Can we be honest for a moment? Maybe, as the kids say, “get real?” When you and your talent acquisition team started talking about social media, did you actually have a conversation as to why you needed social media, or did you just end up at “we need social media because we need it?” Or “we need social media because everyone else is doing it?”
It’s not a crime. It’s not even rare. We talk to lots of people looking to do social media who can’t really answer the “why” question. It’s not an easy question to answer. In fact, it might even be the wrong question to answer. Because unless you’ve got a lot of content to distribute, the answer to that question is a resounding “no.”
No, you don’t need social media. You need content. Focusing on your social media strategy without worrying first about content is like building a network of high-end gas stations before anyone’s invented a car.
Remember, social media is a channel, not a strategy. It takes content and helps you get it in front of people with whom it might resonate, allowing them to engage with it and share it. That’s all social media does. But note that the first part of that process is “it takes content.” Without that content, what are you hoping people engage with? What will people be sharing?
You don’t need a social media strategy – you need a content strategy. Having a solid content strategy begets its own social strategy naturally in the same way that inventing affordable mass-produced cars will naturally beget support and supply systems like gas stations, garages, and high-end floor mat manufacturers. You don’t start by inventing the floor mat and hoping the car will come along to support your business.
Take a look at social media champs. Everyone’s favorite social media success story is Gary Vaynerchuk, who took a struggling wine store to multi-million dollar success with the help of social media. But that’s not right. He did it by building great content regularly, shooting cheap-o videos on wine and uploading them to the web every week. He was brash, goofy, opinionated and funny in these videos, all while providing helpful and useful information. He educated and entertained. Occasionally, he inspired. And in the end, you bought wine from his store in New Jersey and he became a millionaire.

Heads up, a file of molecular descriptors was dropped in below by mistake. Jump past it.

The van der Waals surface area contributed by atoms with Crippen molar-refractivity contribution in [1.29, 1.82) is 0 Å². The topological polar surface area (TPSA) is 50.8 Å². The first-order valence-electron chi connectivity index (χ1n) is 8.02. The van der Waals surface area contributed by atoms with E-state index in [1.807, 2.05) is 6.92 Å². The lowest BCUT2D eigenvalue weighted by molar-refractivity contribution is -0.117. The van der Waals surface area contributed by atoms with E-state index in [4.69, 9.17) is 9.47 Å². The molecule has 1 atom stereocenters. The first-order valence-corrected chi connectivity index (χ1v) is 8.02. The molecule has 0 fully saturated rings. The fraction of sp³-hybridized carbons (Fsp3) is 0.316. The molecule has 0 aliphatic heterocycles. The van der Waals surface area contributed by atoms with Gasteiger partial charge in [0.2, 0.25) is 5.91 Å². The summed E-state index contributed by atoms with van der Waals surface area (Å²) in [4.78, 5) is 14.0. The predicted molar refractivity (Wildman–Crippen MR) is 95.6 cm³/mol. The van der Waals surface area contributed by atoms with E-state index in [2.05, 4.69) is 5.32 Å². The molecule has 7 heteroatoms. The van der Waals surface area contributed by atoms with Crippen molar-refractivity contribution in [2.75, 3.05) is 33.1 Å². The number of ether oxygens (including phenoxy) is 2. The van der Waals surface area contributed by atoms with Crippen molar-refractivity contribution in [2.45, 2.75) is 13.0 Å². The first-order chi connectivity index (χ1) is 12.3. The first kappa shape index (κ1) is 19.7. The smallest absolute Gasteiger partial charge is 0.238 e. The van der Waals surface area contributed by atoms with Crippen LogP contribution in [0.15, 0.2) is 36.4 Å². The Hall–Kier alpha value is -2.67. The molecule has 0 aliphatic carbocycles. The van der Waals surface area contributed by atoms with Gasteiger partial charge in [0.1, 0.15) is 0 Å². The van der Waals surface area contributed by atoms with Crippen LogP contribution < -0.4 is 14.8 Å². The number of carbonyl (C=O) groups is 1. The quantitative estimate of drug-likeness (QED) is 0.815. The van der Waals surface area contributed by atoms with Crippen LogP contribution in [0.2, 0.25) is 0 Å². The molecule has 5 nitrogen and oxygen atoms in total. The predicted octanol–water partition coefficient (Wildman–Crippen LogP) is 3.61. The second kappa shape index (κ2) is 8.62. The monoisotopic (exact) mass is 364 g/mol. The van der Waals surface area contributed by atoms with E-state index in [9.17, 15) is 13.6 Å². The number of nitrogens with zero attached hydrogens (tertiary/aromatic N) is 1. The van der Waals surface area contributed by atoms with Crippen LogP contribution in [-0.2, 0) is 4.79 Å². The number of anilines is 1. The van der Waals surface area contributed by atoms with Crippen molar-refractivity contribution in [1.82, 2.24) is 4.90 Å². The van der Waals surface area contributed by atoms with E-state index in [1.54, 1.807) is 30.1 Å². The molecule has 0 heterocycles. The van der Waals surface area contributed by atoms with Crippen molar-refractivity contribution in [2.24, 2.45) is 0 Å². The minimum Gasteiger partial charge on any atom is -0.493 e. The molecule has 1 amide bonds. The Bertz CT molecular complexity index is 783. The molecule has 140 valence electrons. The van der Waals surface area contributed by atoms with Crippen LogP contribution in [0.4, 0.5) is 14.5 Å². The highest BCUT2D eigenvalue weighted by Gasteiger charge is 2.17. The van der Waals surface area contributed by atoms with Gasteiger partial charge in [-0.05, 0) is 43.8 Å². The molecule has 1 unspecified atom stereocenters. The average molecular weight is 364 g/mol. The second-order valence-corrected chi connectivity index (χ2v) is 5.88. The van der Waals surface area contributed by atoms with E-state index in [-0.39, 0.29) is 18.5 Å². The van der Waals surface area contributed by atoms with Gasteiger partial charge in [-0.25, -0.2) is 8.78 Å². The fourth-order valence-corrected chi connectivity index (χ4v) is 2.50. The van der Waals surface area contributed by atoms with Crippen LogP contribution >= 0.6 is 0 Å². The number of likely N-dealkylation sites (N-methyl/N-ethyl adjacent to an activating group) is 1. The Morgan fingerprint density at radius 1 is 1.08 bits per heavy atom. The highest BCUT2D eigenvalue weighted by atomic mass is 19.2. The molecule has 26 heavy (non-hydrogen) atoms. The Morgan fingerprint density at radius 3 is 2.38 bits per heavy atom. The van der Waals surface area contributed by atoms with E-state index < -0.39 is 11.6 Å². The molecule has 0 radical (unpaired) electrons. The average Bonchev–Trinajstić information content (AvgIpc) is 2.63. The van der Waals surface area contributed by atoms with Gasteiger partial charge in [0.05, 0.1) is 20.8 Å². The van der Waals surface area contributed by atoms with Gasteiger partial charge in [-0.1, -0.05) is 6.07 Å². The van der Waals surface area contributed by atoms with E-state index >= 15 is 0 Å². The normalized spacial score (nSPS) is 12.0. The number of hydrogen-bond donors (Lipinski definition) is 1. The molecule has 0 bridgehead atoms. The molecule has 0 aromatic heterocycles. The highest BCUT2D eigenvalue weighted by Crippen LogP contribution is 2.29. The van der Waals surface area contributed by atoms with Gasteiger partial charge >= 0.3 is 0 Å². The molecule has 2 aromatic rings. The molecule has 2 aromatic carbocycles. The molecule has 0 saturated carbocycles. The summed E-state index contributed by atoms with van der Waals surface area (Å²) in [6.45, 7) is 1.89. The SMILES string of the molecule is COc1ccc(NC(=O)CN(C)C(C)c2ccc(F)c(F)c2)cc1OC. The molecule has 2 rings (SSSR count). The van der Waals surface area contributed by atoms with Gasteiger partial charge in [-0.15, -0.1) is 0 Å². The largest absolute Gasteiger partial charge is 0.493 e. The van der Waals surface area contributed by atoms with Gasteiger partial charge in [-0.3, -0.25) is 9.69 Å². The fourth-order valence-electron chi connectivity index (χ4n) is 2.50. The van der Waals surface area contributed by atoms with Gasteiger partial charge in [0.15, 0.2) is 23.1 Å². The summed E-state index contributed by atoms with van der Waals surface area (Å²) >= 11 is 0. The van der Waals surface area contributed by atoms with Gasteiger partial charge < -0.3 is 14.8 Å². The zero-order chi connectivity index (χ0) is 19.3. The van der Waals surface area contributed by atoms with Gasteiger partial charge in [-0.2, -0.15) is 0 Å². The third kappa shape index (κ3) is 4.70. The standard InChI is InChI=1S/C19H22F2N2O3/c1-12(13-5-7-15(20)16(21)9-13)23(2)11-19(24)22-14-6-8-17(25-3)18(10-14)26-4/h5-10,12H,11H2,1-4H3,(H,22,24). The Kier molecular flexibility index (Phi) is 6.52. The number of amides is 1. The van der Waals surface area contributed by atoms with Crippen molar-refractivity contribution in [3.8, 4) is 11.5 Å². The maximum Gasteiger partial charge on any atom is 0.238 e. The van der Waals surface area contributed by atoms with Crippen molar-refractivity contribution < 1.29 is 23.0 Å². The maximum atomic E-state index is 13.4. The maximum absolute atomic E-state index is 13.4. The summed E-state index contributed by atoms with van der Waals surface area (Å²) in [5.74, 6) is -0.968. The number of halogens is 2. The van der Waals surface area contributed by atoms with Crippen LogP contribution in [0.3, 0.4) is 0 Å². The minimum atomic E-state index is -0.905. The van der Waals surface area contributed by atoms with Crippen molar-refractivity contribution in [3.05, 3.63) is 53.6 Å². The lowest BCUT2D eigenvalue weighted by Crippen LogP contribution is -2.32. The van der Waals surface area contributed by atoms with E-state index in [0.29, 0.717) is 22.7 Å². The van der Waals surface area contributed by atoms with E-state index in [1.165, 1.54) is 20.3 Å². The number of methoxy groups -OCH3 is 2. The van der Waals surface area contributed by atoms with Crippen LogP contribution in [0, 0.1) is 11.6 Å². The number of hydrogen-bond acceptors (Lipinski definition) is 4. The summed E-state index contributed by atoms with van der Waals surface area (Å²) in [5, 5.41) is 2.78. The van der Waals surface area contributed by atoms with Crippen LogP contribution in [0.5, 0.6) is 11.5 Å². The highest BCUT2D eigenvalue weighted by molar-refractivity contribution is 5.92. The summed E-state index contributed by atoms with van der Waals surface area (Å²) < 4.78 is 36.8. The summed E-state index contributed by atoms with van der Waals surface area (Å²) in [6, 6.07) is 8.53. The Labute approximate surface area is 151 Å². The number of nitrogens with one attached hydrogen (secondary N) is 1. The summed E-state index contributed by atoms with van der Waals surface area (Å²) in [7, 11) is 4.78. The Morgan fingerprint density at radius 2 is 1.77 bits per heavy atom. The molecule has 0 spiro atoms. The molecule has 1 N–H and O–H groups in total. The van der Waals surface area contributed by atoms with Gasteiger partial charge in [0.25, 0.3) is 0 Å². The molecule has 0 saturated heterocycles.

It wasn’t social media that made this work. It was great content. Had Facebook and Twitter never been invented, people still would have found his videos, shared links via email, and the story would end up the same. The secret sauce is great content, not social media.
Why do you choose to follow a certain person or brand online and not others? Are you in love with the brand enough to listen to bad content over and over again? How many posts about things that don’t interest you will you read before you stop following? If you live in San Diego, how many posts about job openings in Washington, Chicago and Boston will you listen to before you give up and leave? The fact that you put content that didn’t resonate with your followers on social media didn’t suddenly make the content better. Social media isn’t fairy dust that makes useless content useful. Bad content on social is just an opportunity for more people to see that you produce bad content.
The level of content determines the complexity of your social media strategy. For example, if you have a lot of great content (white papers, videos, blog posts, stories, pictures, slideshows, conversations, etc.), your social strategy can be as simple as “we should put these online at semi-regular intervals.” Great content can easily be fed into a social media automation process and become a huge success.
But if you have almost no good content, you’re going to spend a lot of time trying to create the illusion of a silk purse made from that sow’s ear. You’ll be focusing on the smoke and mirrors instead of the thing itself. That is time far better spent on building the content, which just won’t need as much propping up.
So stop worrying about which social media channels you are on. Focus on your process for building great content. It will take you much farther.